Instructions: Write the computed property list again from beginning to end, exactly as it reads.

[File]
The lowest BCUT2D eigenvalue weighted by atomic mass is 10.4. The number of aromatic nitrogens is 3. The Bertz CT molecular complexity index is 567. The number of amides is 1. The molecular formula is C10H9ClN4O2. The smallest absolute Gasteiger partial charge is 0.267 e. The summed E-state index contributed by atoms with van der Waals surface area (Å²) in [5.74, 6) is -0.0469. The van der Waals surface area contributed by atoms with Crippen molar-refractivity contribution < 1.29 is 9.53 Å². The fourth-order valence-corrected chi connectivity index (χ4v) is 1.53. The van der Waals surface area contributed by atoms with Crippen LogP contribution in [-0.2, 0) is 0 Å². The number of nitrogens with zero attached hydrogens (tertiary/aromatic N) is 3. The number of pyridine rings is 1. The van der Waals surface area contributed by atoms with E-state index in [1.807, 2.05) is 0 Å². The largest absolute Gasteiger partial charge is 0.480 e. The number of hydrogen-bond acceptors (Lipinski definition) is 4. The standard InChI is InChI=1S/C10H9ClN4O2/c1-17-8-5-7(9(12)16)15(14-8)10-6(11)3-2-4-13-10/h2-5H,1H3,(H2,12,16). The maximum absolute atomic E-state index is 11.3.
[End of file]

The lowest BCUT2D eigenvalue weighted by atomic mass is 10.4. The number of aromatic nitrogens is 3. The Bertz CT molecular complexity index is 567. The number of amides is 1. The molecular formula is C10H9ClN4O2. The smallest absolute Gasteiger partial charge is 0.267 e. The summed E-state index contributed by atoms with van der Waals surface area (Å²) in [5.74, 6) is -0.0469. The van der Waals surface area contributed by atoms with Crippen molar-refractivity contribution < 1.29 is 9.53 Å². The fourth-order valence-corrected chi connectivity index (χ4v) is 1.53. The van der Waals surface area contributed by atoms with Crippen LogP contribution in [-0.2, 0) is 0 Å². The number of nitrogens with zero attached hydrogens (tertiary/aromatic N) is 3. The number of pyridine rings is 1. The van der Waals surface area contributed by atoms with E-state index in [1.807, 2.05) is 0 Å². The largest absolute Gasteiger partial charge is 0.480 e. The number of hydrogen-bond acceptors (Lipinski definition) is 4. The standard InChI is InChI=1S/C10H9ClN4O2/c1-17-8-5-7(9(12)16)15(14-8)10-6(11)3-2-4-13-10/h2-5H,1H3,(H2,12,16). The maximum absolute atomic E-state index is 11.3.